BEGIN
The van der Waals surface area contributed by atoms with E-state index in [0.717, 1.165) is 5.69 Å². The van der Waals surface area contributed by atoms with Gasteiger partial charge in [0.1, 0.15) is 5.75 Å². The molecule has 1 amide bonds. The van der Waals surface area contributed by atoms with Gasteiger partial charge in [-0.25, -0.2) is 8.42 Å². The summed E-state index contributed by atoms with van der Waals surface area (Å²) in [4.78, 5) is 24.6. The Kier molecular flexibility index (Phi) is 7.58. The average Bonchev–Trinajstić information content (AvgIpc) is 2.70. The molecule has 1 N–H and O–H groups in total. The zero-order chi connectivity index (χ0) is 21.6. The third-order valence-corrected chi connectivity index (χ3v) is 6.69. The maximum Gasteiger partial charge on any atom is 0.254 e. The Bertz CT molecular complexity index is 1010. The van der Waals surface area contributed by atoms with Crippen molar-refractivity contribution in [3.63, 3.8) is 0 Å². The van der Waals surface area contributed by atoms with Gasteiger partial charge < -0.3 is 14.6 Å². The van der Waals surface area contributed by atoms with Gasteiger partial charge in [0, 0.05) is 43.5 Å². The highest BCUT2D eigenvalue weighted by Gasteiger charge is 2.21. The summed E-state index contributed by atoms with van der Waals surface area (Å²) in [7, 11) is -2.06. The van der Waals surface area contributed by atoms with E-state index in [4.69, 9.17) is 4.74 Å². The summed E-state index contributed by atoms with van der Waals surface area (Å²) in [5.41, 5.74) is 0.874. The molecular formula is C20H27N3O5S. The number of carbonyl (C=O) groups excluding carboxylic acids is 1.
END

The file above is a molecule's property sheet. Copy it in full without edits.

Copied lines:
The van der Waals surface area contributed by atoms with E-state index in [0.717, 1.165) is 5.69 Å². The van der Waals surface area contributed by atoms with Gasteiger partial charge in [0.1, 0.15) is 5.75 Å². The molecule has 1 amide bonds. The van der Waals surface area contributed by atoms with Gasteiger partial charge in [-0.25, -0.2) is 8.42 Å². The summed E-state index contributed by atoms with van der Waals surface area (Å²) in [4.78, 5) is 24.6. The Kier molecular flexibility index (Phi) is 7.58. The average Bonchev–Trinajstić information content (AvgIpc) is 2.70. The molecule has 1 N–H and O–H groups in total. The zero-order chi connectivity index (χ0) is 21.6. The third-order valence-corrected chi connectivity index (χ3v) is 6.69. The maximum Gasteiger partial charge on any atom is 0.254 e. The Bertz CT molecular complexity index is 1010. The van der Waals surface area contributed by atoms with Crippen molar-refractivity contribution in [3.63, 3.8) is 0 Å². The van der Waals surface area contributed by atoms with Gasteiger partial charge < -0.3 is 14.6 Å². The van der Waals surface area contributed by atoms with Gasteiger partial charge in [0, 0.05) is 43.5 Å². The highest BCUT2D eigenvalue weighted by Gasteiger charge is 2.21. The summed E-state index contributed by atoms with van der Waals surface area (Å²) in [7, 11) is -2.06. The van der Waals surface area contributed by atoms with E-state index in [4.69, 9.17) is 4.74 Å². The summed E-state index contributed by atoms with van der Waals surface area (Å²) in [5.41, 5.74) is 0.874. The molecular formula is C20H27N3O5S. The number of carbonyl (C=O) groups excluding carboxylic acids is 1.